United Parcel Service notification
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by mta1035.mail.ird.yahoo.com with SMTP; Sun, 08 May 2011 06:29:45 +0000
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Date: Sun, 08 May 2011 06:45:18 +0100
Reply-To: "UPS" <firstname.lastname@example.org>
From: "UPS" <email@example.com>
User-Agent: Mozilla 4.78 [en] (Win98; U)
Subject: United Parcel Service notification
tracking number # 7428528
The parcel was sent your home adress.
And it will arrive within 5 buisness d
UPS Express Delivery system (c)
The e-mail refers to an attachment named 'document.zip'. This zip file contains an executable file (document.exe) infected with a Trojan Downloader, classified as Trojan-Downloader.Win32.Deliver.m. So opening this file will NOT give you the promised tracking number, but a Trojan Downloader, that steals confidential user information, instead.
Take note of the formatting applied to some of the letters (bold, italics, strikethrough and even varying text colours). We believe this is likely done to bypass the spam filters, by breaking up common spam trigger words, using normal HTML markup.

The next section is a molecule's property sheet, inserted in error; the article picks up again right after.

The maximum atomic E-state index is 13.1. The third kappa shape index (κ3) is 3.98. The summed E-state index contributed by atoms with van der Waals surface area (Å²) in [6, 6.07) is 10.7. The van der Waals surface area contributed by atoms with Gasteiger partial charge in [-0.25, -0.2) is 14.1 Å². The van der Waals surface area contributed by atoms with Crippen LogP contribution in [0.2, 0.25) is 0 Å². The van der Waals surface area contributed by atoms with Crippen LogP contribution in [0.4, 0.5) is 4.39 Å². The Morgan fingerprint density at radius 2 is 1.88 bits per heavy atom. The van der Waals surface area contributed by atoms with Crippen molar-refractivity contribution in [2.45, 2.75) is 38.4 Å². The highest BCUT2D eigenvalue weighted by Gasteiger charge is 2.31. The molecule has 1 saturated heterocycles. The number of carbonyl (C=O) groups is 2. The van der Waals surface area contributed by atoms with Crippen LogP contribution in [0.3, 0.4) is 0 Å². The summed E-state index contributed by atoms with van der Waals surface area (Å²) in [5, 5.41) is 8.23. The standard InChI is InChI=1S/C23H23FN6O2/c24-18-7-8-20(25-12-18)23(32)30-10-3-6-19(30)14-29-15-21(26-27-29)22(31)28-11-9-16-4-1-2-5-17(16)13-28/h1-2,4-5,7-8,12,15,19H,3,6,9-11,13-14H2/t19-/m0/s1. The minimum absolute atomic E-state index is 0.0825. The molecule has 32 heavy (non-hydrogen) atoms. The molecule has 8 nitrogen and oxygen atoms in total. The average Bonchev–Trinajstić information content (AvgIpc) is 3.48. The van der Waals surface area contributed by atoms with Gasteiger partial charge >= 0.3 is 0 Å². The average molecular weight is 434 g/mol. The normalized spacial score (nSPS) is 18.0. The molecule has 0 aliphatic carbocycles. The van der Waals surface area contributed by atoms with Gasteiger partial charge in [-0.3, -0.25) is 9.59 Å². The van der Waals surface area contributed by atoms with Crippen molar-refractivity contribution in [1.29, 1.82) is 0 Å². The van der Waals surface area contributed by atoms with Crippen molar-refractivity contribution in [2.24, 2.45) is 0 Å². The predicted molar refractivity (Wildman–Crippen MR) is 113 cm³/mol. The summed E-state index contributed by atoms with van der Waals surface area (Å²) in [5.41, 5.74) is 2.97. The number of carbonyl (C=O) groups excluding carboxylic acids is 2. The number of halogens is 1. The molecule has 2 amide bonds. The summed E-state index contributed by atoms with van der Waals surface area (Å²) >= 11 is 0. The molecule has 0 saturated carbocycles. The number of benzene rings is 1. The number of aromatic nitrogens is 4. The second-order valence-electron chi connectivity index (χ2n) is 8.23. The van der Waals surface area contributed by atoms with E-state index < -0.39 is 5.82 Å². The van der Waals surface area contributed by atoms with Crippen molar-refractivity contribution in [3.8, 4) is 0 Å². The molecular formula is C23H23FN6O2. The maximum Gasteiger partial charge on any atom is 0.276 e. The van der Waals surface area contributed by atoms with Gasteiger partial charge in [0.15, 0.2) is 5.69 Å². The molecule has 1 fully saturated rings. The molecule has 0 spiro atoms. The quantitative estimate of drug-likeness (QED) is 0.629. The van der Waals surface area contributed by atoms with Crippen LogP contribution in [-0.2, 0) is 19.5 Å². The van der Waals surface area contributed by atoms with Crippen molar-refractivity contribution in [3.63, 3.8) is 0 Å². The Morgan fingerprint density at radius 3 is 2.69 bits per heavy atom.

These e-mails are quite common these days and each one we've analysed so far has the same M.O. namely a notification that a parcel was sent to your home address. To obtain the tracking number you need to open an attachment that's infected with some form of malicious software. We believe that the success rate of these malware spam e-mails are quite high, otherwise the malware spammers would have changed their tactics by now.
To prevent infection from e-mails like these, stick to this simple rule of thumb, never open executable files (files with an '.exe' extension) sent to you via e-mail (unless you of course explicitly requested a specific executable file from a trustworthy source). Remember, with an e-mail like this, there is no need to embed or hide the tracking number in an attachment. The courier can include the tracking number in the body of the e-mail.
Related Cyber Criminal Profiles:No related profiles found.
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